Reality Check: US Office Market Execs: Recovery St

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30.09.04 09:25

525 Postings, 7171 Tage FlorianPascaleReality Check: US Office Market Execs: Recovery St

Reality Check: US Office Market Execs: Recovery Stalls In 3Q> Sep 29 / 11:21 EDT


NEW YORK (MktNews) - The tenuous recovery in the U.S. office market stalled in the third quarter as lackluster job growth reduced demand for office space and political and other economic uncertainties made businesses less eager to expand, say real-estate management firms.
"Everybody is anticipating the elections, employment growth has been lackluster and companies are taking advantage of the bottoming of the market in terms of renewals," she said.
"The office market is just taking a leisurely stroll into recovery -- it's certainly not a brisk pace," said Robert Bach, national director of market analysis for Grubb & Ellis, the commercial property developer based in the Chicago suburb of Northbrook. "The economy will mope along,
which means the office market will mope along as well."

He singled out disappointing jobs data and prospects for weaker corporate earnings as the biggest obstacles to a recovery, with fifty-dollar oil, elections and talk about terrorism "contributing to the air of uncertainty."

Das Wachstum von der US-Wirtschaft setzt seine Verlangsamung fort und die Preisinflation steigt an.

Soaring cost of basic foods gives shoppers indigestion


Have you poured a glass of milk lately? Barbecued a steak? Scrambled an egg for breakfast? If so, you've probably noticed: It costs a lot more to eat these days.

Over the past several months, the cost of food for consumers has risen at a faster clip than we've seen since 1990. Last week's Consumer Price Index indicated that the trend eased a bit in August, but overall food costs still are climbing steadily.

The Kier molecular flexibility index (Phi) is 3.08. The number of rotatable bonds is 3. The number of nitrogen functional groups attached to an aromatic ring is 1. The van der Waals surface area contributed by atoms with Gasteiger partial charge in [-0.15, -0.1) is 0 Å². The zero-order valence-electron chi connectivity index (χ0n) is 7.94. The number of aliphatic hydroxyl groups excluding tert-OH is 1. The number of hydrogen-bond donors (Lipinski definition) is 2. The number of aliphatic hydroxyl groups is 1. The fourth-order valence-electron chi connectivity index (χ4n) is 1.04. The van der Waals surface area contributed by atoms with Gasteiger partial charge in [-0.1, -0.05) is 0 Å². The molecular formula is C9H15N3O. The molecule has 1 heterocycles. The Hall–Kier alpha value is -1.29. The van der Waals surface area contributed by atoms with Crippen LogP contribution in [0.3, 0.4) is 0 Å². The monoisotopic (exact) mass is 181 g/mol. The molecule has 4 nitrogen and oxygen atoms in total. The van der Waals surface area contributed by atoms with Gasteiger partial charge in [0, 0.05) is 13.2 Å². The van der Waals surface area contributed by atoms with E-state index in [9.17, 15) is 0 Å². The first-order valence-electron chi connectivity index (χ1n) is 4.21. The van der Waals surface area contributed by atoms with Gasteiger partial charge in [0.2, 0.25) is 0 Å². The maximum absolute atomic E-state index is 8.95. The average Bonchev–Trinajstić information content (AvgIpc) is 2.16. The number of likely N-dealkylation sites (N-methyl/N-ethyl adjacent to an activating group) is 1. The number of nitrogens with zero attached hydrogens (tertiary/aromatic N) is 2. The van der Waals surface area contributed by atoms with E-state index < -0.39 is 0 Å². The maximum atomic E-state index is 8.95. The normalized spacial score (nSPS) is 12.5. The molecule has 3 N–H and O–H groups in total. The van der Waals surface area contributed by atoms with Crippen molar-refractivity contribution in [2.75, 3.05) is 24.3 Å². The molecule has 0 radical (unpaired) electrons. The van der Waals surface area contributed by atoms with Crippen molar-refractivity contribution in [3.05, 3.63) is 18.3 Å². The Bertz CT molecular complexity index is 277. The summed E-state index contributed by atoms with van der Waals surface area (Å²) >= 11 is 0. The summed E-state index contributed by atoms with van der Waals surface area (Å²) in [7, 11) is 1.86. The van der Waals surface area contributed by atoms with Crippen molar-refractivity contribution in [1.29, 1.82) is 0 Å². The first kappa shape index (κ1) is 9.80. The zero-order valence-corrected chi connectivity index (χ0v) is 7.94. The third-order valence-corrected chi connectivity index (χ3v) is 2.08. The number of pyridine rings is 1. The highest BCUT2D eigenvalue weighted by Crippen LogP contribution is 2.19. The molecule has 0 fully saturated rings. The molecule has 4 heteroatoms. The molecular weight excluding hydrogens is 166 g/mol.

From shoppers to restaurant owners to school lunch managers, many are feeling the hit.
``Basically, what you had was an almost perfect storm,'' said Bob Young, chief economist with the American Farm Bureau Federation in Washington, D.C. ``All the major commodities rose, and it just rattled through the system.''
Since 1990, overall prices for food eaten at home and away from home have climbed about 40 percent, according to the CPI. That's an average of about 2.5 percent a year, in keeping with the modest inflation rate Americans enjoyed during that stretch.

In the past two years, the annual increase has been smaller: 1.8 percent in 2002 and 2.2 percent in 2003. But this year, the pace picked up and is on track to come close to a 4 percent annual increase. That compares with the current 1.7 percent annual increase for consumer items other than fuel and food, what economists call the core rate of inflation.

That's the zippiest pace for food price increases since 1990, when they rose 5.8 percent.



ICSC-UBS Store Sales


Severe weather in the Southeast and Northeast together with high gas prices drove down retail sales 0.3 percent in the September 25 week, according to the International Council of Shopping Centers.

But year-on-year sales in the week held unchanged at 3.5 percent, well above the 1.1 percent rate in August.

Nevertheless, the 3.5 percent rate is barely above the rate of inflation and continues to compare badly with the 6 to 7 percent pace earlier in the year.

Corporate After - Tax profits improved due to HIGHER PRICE INFLATION



Helping profits in the quarter were strong results from metal fabricators, who were raising prices and slapping on raw material surcharges, as well as from electrical equipment manufacturers and information companies.


sinkende Einzelhandelsumsätze,
keine oder eine ungenügende Schaffung von Arbeitsplätzen ("jobless recovery"),
steigende Preisinflation bei den Commodities und Grundnahrungsmitteln, Benzin, Gesundheitskosten, Versicherungen, Einkommenssteuern, etc. etc..

Der US-$ ist derzeit um mindestens 30 - 40% überbewertet.  

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